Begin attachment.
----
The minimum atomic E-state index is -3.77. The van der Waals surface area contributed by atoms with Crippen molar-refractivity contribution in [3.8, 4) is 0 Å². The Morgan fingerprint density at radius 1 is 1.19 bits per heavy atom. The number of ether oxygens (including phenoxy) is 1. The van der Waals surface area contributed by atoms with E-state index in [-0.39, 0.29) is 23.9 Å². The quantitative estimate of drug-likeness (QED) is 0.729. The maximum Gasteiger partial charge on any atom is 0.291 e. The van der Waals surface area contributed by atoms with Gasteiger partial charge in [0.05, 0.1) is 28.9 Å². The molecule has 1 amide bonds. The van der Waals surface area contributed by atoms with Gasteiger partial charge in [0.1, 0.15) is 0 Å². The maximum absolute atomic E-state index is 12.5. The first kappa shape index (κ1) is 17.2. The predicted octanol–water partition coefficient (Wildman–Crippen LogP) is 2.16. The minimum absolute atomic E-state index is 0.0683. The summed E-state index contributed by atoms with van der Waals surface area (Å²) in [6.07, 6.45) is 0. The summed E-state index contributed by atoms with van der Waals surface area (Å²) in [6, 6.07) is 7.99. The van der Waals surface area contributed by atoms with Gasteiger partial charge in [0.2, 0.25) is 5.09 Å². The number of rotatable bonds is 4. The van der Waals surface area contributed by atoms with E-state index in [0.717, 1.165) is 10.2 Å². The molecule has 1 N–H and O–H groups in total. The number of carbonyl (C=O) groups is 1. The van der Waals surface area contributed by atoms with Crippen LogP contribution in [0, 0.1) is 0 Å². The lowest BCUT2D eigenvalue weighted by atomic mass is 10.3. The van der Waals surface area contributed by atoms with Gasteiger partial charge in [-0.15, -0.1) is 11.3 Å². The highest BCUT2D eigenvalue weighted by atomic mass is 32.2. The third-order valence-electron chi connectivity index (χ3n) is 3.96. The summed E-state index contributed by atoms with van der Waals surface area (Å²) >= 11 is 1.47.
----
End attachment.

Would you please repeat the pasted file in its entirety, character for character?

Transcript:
The minimum atomic E-state index is -3.77. The van der Waals surface area contributed by atoms with Crippen molar-refractivity contribution in [3.8, 4) is 0 Å². The Morgan fingerprint density at radius 1 is 1.19 bits per heavy atom. The number of ether oxygens (including phenoxy) is 1. The van der Waals surface area contributed by atoms with E-state index in [-0.39, 0.29) is 23.9 Å². The quantitative estimate of drug-likeness (QED) is 0.729. The maximum Gasteiger partial charge on any atom is 0.291 e. The van der Waals surface area contributed by atoms with Gasteiger partial charge in [0.05, 0.1) is 28.9 Å². The molecule has 1 amide bonds. The van der Waals surface area contributed by atoms with Gasteiger partial charge in [0.1, 0.15) is 0 Å². The maximum absolute atomic E-state index is 12.5. The first kappa shape index (κ1) is 17.2. The predicted octanol–water partition coefficient (Wildman–Crippen LogP) is 2.16. The minimum absolute atomic E-state index is 0.0683. The summed E-state index contributed by atoms with van der Waals surface area (Å²) in [6.07, 6.45) is 0. The summed E-state index contributed by atoms with van der Waals surface area (Å²) in [6, 6.07) is 7.99. The van der Waals surface area contributed by atoms with Gasteiger partial charge in [0.2, 0.25) is 5.09 Å². The number of rotatable bonds is 4. The van der Waals surface area contributed by atoms with E-state index in [0.717, 1.165) is 10.2 Å². The molecule has 1 N–H and O–H groups in total. The number of carbonyl (C=O) groups is 1. The van der Waals surface area contributed by atoms with Crippen LogP contribution in [0, 0.1) is 0 Å². The lowest BCUT2D eigenvalue weighted by atomic mass is 10.3. The van der Waals surface area contributed by atoms with Gasteiger partial charge in [-0.15, -0.1) is 11.3 Å². The highest BCUT2D eigenvalue weighted by atomic mass is 32.2. The third-order valence-electron chi connectivity index (χ3n) is 3.96. The summed E-state index contributed by atoms with van der Waals surface area (Å²) >= 11 is 1.47.